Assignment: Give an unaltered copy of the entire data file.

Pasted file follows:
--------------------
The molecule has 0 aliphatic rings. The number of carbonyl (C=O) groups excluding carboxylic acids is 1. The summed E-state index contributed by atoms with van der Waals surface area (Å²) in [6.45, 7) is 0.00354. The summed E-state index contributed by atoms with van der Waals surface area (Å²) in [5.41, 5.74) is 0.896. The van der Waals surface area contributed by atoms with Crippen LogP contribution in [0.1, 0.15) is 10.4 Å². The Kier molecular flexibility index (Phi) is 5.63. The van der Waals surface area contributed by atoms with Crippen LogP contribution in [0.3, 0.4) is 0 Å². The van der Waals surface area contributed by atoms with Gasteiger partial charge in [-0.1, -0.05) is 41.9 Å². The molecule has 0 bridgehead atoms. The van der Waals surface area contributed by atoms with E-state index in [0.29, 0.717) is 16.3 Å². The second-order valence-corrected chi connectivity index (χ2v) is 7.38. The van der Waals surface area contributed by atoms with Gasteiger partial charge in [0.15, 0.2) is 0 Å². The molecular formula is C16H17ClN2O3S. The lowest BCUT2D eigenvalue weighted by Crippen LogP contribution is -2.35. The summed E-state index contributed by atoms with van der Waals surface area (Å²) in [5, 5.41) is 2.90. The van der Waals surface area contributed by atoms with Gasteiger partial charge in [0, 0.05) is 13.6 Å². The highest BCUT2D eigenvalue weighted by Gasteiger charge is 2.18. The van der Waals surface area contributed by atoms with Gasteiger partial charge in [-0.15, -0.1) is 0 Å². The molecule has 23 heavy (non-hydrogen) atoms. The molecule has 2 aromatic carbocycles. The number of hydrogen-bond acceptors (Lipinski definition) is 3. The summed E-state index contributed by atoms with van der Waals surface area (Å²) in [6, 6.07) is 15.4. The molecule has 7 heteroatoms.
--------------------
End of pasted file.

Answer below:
The molecule has 0 aliphatic rings. The number of carbonyl (C=O) groups excluding carboxylic acids is 1. The summed E-state index contributed by atoms with van der Waals surface area (Å²) in [6.45, 7) is 0.00354. The summed E-state index contributed by atoms with van der Waals surface area (Å²) in [5.41, 5.74) is 0.896. The van der Waals surface area contributed by atoms with Crippen LogP contribution in [0.1, 0.15) is 10.4 Å². The Kier molecular flexibility index (Phi) is 5.63. The van der Waals surface area contributed by atoms with Crippen LogP contribution in [0.3, 0.4) is 0 Å². The van der Waals surface area contributed by atoms with Gasteiger partial charge in [-0.1, -0.05) is 41.9 Å². The molecule has 0 bridgehead atoms. The van der Waals surface area contributed by atoms with E-state index in [0.29, 0.717) is 16.3 Å². The second-order valence-corrected chi connectivity index (χ2v) is 7.38. The van der Waals surface area contributed by atoms with Gasteiger partial charge in [0.15, 0.2) is 0 Å². The molecular formula is C16H17ClN2O3S. The lowest BCUT2D eigenvalue weighted by Crippen LogP contribution is -2.35. The summed E-state index contributed by atoms with van der Waals surface area (Å²) in [5, 5.41) is 2.90. The van der Waals surface area contributed by atoms with Gasteiger partial charge in [0, 0.05) is 13.6 Å². The highest BCUT2D eigenvalue weighted by Gasteiger charge is 2.18. The van der Waals surface area contributed by atoms with Gasteiger partial charge in [-0.15, -0.1) is 0 Å². The molecule has 23 heavy (non-hydrogen) atoms. The molecule has 2 aromatic carbocycles. The number of hydrogen-bond acceptors (Lipinski definition) is 3. The summed E-state index contributed by atoms with van der Waals surface area (Å²) in [6, 6.07) is 15.4. The molecule has 7 heteroatoms.